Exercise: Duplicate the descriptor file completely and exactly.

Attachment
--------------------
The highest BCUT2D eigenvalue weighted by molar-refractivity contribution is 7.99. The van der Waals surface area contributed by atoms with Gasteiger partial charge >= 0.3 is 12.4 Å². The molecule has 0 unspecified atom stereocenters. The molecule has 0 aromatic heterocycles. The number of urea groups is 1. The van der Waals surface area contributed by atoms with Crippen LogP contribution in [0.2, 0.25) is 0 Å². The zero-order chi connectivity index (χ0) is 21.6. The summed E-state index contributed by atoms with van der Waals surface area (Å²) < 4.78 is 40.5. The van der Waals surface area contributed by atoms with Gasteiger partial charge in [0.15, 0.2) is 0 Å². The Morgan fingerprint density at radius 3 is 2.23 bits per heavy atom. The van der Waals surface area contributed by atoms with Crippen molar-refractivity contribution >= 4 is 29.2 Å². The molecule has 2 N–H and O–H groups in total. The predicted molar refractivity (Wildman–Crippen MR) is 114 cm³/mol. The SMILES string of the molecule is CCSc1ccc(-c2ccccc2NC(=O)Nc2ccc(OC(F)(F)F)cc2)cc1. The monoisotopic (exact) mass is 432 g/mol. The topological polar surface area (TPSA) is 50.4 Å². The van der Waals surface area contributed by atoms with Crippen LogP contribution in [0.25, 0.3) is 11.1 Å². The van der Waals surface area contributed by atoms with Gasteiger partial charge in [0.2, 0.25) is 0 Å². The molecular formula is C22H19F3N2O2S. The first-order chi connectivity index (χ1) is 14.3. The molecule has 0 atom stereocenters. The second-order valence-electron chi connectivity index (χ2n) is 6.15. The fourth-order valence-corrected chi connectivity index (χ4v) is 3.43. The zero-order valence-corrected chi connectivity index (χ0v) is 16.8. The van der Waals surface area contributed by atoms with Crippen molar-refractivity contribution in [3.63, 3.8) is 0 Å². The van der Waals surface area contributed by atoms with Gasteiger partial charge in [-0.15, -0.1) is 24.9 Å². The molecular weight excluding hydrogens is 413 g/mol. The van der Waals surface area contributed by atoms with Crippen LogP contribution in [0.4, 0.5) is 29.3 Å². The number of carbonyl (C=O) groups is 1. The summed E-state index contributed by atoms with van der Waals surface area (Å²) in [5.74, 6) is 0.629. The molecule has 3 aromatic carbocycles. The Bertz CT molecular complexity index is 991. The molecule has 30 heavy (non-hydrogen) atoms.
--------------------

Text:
The highest BCUT2D eigenvalue weighted by molar-refractivity contribution is 7.99. The van der Waals surface area contributed by atoms with Gasteiger partial charge >= 0.3 is 12.4 Å². The molecule has 0 unspecified atom stereocenters. The molecule has 0 aromatic heterocycles. The number of urea groups is 1. The van der Waals surface area contributed by atoms with Crippen LogP contribution in [0.2, 0.25) is 0 Å². The zero-order chi connectivity index (χ0) is 21.6. The summed E-state index contributed by atoms with van der Waals surface area (Å²) < 4.78 is 40.5. The van der Waals surface area contributed by atoms with Gasteiger partial charge in [0.15, 0.2) is 0 Å². The Morgan fingerprint density at radius 3 is 2.23 bits per heavy atom. The van der Waals surface area contributed by atoms with Crippen molar-refractivity contribution >= 4 is 29.2 Å². The molecule has 2 N–H and O–H groups in total. The predicted molar refractivity (Wildman–Crippen MR) is 114 cm³/mol. The SMILES string of the molecule is CCSc1ccc(-c2ccccc2NC(=O)Nc2ccc(OC(F)(F)F)cc2)cc1. The monoisotopic (exact) mass is 432 g/mol. The topological polar surface area (TPSA) is 50.4 Å². The van der Waals surface area contributed by atoms with Crippen LogP contribution in [0.25, 0.3) is 11.1 Å². The van der Waals surface area contributed by atoms with Gasteiger partial charge in [0.2, 0.25) is 0 Å². The molecular formula is C22H19F3N2O2S. The first-order chi connectivity index (χ1) is 14.3. The molecule has 0 atom stereocenters. The second-order valence-electron chi connectivity index (χ2n) is 6.15. The fourth-order valence-corrected chi connectivity index (χ4v) is 3.43. The zero-order valence-corrected chi connectivity index (χ0v) is 16.8. The van der Waals surface area contributed by atoms with Crippen molar-refractivity contribution in [3.63, 3.8) is 0 Å². The van der Waals surface area contributed by atoms with Gasteiger partial charge in [-0.15, -0.1) is 24.9 Å². The molecular weight excluding hydrogens is 413 g/mol. The van der Waals surface area contributed by atoms with Crippen LogP contribution in [0.4, 0.5) is 29.3 Å². The number of carbonyl (C=O) groups is 1. The summed E-state index contributed by atoms with van der Waals surface area (Å²) in [5.74, 6) is 0.629. The molecule has 3 aromatic carbocycles. The Bertz CT molecular complexity index is 991. The molecule has 30 heavy (non-hydrogen) atoms.